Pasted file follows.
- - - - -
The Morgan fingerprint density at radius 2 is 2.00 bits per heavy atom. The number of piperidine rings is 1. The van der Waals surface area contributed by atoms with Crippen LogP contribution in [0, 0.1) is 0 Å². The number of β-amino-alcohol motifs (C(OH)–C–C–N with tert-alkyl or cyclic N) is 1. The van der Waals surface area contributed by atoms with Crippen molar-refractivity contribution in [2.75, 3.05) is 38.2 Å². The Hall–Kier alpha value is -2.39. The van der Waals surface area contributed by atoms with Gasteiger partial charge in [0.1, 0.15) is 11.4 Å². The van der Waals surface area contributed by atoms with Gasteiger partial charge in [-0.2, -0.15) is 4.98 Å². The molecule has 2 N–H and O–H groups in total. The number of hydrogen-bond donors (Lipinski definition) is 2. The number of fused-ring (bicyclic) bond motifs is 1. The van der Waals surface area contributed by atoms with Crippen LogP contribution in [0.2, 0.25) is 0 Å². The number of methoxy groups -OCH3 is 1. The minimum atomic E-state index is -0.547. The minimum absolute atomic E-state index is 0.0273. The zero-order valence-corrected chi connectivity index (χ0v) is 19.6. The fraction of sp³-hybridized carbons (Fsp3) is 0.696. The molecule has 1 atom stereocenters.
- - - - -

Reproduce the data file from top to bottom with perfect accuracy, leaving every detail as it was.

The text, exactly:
The Morgan fingerprint density at radius 2 is 2.00 bits per heavy atom. The number of piperidine rings is 1. The van der Waals surface area contributed by atoms with Crippen LogP contribution in [0, 0.1) is 0 Å². The number of β-amino-alcohol motifs (C(OH)–C–C–N with tert-alkyl or cyclic N) is 1. The van der Waals surface area contributed by atoms with Crippen molar-refractivity contribution in [2.75, 3.05) is 38.2 Å². The Hall–Kier alpha value is -2.39. The van der Waals surface area contributed by atoms with Gasteiger partial charge in [0.1, 0.15) is 11.4 Å². The van der Waals surface area contributed by atoms with Gasteiger partial charge in [-0.2, -0.15) is 4.98 Å². The molecule has 2 N–H and O–H groups in total. The number of hydrogen-bond donors (Lipinski definition) is 2. The number of fused-ring (bicyclic) bond motifs is 1. The van der Waals surface area contributed by atoms with Crippen LogP contribution in [0.2, 0.25) is 0 Å². The number of methoxy groups -OCH3 is 1. The minimum atomic E-state index is -0.547. The minimum absolute atomic E-state index is 0.0273. The zero-order valence-corrected chi connectivity index (χ0v) is 19.6. The fraction of sp³-hybridized carbons (Fsp3) is 0.696. The molecule has 1 atom stereocenters.